The Backwoods: aka Los Hills Tienen Straw Dogs. I don’t know, man, I can’t do ’70s horror even when it was actually made in 2006. British tourists (including Gary Oldman!) and their foreign paramours travel deep into 1970s rural Catalonia, where they discover a shocking secret and get in way over their heads with the super-unpleasant local yokels. In the film’s only real twist, Gary Oldman’s hard-man character turns out to be the only one with even a slightly likable aspect to his personality. Otherwise the men are thugs or patsies and the women are shrews. I loathed watching this dark, rainy movie whose supposed central figure, the character whose existence sparks all the other characters’ (usually unpleasant) decisions, does absolutely nothing until the very end.City of Lost Children: I didn’t love this weird, steampunk-nightmare flick about a mad scientist who steals children in order to suck out their dreams, but I suspect that’s my problem and not the movie’s. The look of it is awesome, carnivalesque and clockwork and spooky. It feels a bit Dido Twite, you know, Is Underground & those books. And the central friendship between young tough Miette (Judith Vittet) and circus strongman One (Ron Perlman) is quite tender. I also respect that it’s shaped like a children’s film and yet features extremely disturbing violence. This is the kind of kids’ movie American studios made back in the ’80s but I guess now we have to get them from the French.
The Cleaners: Overwrought, unfocused documentary about a fascinating subject: the content moderators whose job it is to scour Facebook, Twitter, and Google of everything from child pornography to political dissent. The music is awful and the setting, the intensely Catholic Philippines under Duterte, is fascinating but underexplored. I wanted to know so much more about the moderators themselves, and especially about their faith and politics. I wanted so much less CGI graphics and ominous voice-overs saying, “Ignore. Delete. Delete.” Definitely worth watching if you’re interested in the subject matter, but this should have been a lot better.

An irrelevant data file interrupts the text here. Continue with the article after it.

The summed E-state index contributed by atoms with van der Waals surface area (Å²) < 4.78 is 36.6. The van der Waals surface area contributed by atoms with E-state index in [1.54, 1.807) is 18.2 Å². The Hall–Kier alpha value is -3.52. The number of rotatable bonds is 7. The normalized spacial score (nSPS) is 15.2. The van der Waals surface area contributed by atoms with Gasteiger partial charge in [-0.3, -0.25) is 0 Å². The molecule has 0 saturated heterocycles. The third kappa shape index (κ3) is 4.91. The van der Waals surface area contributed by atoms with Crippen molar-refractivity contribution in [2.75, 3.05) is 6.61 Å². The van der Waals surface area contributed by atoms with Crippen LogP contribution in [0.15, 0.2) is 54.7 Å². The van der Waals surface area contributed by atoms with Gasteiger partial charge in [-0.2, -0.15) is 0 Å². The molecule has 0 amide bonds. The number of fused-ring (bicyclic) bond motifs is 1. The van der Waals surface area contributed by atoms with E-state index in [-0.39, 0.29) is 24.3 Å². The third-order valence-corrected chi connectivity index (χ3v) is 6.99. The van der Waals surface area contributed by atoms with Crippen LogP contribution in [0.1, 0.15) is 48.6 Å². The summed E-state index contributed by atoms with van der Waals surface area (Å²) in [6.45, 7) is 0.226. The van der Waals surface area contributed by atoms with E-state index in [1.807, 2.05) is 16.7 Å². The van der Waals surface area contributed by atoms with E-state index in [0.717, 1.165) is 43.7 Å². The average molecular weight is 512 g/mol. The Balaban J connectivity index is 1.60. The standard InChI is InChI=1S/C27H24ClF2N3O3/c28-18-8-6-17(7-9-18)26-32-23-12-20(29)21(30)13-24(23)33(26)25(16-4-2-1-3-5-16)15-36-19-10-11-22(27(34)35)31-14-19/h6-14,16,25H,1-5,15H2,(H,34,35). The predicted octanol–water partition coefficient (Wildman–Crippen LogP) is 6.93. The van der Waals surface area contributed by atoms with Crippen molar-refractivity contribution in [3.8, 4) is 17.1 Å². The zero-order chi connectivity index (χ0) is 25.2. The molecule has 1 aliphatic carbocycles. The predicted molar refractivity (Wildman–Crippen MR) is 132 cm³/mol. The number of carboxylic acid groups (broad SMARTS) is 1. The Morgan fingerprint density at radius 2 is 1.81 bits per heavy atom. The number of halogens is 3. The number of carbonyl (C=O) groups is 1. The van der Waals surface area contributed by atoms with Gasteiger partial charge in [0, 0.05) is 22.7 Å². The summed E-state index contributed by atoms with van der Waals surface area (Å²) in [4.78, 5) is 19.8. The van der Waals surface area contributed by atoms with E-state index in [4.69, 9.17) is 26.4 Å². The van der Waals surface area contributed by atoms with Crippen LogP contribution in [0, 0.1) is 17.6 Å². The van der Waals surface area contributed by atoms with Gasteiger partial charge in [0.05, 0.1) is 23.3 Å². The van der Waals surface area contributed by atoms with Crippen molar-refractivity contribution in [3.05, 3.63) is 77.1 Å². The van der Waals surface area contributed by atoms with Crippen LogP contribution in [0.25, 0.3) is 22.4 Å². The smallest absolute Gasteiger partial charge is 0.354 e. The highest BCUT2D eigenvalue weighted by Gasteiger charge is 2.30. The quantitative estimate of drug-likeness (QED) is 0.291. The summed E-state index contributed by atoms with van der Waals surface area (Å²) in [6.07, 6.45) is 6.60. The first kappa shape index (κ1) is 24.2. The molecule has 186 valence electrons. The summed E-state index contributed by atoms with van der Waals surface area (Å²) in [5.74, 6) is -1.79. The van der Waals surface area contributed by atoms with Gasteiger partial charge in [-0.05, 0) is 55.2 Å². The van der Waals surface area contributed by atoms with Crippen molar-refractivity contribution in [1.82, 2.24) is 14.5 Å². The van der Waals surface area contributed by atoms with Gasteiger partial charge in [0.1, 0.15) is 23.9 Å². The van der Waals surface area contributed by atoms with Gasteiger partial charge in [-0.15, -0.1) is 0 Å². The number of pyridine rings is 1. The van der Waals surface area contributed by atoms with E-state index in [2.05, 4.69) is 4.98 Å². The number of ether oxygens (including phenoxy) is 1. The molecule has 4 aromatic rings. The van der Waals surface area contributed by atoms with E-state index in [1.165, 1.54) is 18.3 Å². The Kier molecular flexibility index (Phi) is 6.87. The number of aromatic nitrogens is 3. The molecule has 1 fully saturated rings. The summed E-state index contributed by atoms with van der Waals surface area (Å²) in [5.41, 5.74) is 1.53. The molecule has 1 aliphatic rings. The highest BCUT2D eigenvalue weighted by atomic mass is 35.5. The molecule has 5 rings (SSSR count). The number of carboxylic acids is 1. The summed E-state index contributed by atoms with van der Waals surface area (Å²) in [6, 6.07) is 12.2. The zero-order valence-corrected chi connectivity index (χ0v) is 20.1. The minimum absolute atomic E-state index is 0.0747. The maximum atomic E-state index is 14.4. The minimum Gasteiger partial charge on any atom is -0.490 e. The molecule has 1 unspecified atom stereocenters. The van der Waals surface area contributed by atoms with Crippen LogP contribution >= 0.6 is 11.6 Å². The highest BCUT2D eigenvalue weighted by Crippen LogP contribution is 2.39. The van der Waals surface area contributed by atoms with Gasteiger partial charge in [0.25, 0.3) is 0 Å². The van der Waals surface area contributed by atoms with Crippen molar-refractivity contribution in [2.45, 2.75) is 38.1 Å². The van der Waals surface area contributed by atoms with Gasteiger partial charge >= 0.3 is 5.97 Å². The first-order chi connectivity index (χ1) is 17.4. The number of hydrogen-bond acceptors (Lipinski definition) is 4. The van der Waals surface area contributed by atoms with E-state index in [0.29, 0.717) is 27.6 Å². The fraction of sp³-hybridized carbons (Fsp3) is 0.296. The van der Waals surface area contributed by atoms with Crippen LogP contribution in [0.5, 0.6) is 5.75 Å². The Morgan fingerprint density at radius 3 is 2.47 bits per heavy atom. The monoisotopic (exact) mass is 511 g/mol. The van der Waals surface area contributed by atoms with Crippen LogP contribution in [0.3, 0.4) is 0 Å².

The Apartment: When I first saw this film I hated it. The dialogue acted like it was snappy but wasn’t quite–there’s basically one great line (“When you’re in love with a married man, you shouldn’t wear mascara”) and the rest of the time the movie’s trying to convince you that Yiddishisms are inherently funny and smart. But mostly I just could not understand why I should want these two self-pitying accomplices to adultery to get a happy ending. But they’re so quirky! was not really enough.
So yeah, I was totally wrong, although I think it was a semi-understandable wrongness. On rewatching I really fell in love with this film. It’s a romantic comedy where I really cared about the central couple, Jack Lemmon’s C.C. Baxter and Shirley MacLaine’s Fran Kubelik. The first time around I was younger and more judgmental and also, in my defense???, super drunk and in denial of my alcoholism, not exactly the best mindset to watch a rom-com about the breakdown of denial. This time around I could be more forgiving of these two people who are surprisingly lacking in self-pity, and who feel trapped in sinful entanglements even though they’ve begun to realize how numbed and unhappy those entanglements are making them. Their quirks were a lot more charming once I began to buy the possibility that they were both my very favorite character type, the sleazebag with an aching moral backbone. By the end my heart was utterly warmed, I was charmed and touched, and I felt like Billy Wilder had given me, in all my ongoing sleaziness, a present of empathy and gentleness. (The dialogue is still not as sharp as it desperately wants you to think it is.)